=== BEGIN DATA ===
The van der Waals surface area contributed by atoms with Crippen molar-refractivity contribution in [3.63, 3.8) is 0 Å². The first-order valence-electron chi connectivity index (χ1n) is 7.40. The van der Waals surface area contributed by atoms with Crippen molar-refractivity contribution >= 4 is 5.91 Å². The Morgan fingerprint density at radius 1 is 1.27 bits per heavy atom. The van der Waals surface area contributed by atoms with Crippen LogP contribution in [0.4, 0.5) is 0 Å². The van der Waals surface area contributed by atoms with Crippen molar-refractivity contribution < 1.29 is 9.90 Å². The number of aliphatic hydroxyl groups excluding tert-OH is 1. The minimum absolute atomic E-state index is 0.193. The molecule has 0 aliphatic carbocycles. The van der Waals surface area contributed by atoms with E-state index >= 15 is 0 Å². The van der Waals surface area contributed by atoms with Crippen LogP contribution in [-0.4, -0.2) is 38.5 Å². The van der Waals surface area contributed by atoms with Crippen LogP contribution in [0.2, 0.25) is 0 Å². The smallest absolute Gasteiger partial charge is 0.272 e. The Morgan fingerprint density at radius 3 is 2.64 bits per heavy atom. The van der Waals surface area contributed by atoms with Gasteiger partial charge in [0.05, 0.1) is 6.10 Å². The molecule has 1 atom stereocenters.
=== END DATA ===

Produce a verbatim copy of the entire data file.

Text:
The van der Waals surface area contributed by atoms with Crippen molar-refractivity contribution in [3.63, 3.8) is 0 Å². The first-order valence-electron chi connectivity index (χ1n) is 7.40. The van der Waals surface area contributed by atoms with Crippen molar-refractivity contribution >= 4 is 5.91 Å². The Morgan fingerprint density at radius 1 is 1.27 bits per heavy atom. The van der Waals surface area contributed by atoms with Crippen LogP contribution in [0.4, 0.5) is 0 Å². The van der Waals surface area contributed by atoms with Crippen molar-refractivity contribution < 1.29 is 9.90 Å². The number of aliphatic hydroxyl groups excluding tert-OH is 1. The minimum absolute atomic E-state index is 0.193. The molecule has 0 aliphatic carbocycles. The van der Waals surface area contributed by atoms with E-state index >= 15 is 0 Å². The van der Waals surface area contributed by atoms with Crippen LogP contribution in [-0.4, -0.2) is 38.5 Å². The van der Waals surface area contributed by atoms with Crippen LogP contribution in [0.2, 0.25) is 0 Å². The smallest absolute Gasteiger partial charge is 0.272 e. The Morgan fingerprint density at radius 3 is 2.64 bits per heavy atom. The van der Waals surface area contributed by atoms with Gasteiger partial charge in [0.05, 0.1) is 6.10 Å². The molecule has 1 atom stereocenters.